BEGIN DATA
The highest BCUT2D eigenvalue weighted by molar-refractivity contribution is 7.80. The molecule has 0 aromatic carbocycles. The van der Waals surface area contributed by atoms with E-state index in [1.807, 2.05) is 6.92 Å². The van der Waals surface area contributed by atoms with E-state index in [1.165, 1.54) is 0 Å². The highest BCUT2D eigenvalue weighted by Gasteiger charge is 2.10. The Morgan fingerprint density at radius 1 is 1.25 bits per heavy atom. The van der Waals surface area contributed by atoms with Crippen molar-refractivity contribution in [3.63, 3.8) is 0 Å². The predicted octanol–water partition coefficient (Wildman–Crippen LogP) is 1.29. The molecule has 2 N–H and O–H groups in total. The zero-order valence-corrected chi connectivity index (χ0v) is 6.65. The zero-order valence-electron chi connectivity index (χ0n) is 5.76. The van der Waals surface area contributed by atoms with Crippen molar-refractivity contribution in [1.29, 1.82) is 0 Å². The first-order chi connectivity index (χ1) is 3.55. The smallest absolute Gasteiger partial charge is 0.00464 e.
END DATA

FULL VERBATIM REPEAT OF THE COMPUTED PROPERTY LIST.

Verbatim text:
The highest BCUT2D eigenvalue weighted by molar-refractivity contribution is 7.80. The molecule has 0 aromatic carbocycles. The van der Waals surface area contributed by atoms with E-state index in [1.807, 2.05) is 6.92 Å². The van der Waals surface area contributed by atoms with E-state index in [1.165, 1.54) is 0 Å². The highest BCUT2D eigenvalue weighted by Gasteiger charge is 2.10. The Morgan fingerprint density at radius 1 is 1.25 bits per heavy atom. The van der Waals surface area contributed by atoms with Crippen molar-refractivity contribution in [3.63, 3.8) is 0 Å². The predicted octanol–water partition coefficient (Wildman–Crippen LogP) is 1.29. The molecule has 2 N–H and O–H groups in total. The zero-order valence-corrected chi connectivity index (χ0v) is 6.65. The zero-order valence-electron chi connectivity index (χ0n) is 5.76. The van der Waals surface area contributed by atoms with Crippen molar-refractivity contribution in [1.29, 1.82) is 0 Å². The first-order chi connectivity index (χ1) is 3.55. The smallest absolute Gasteiger partial charge is 0.00464 e.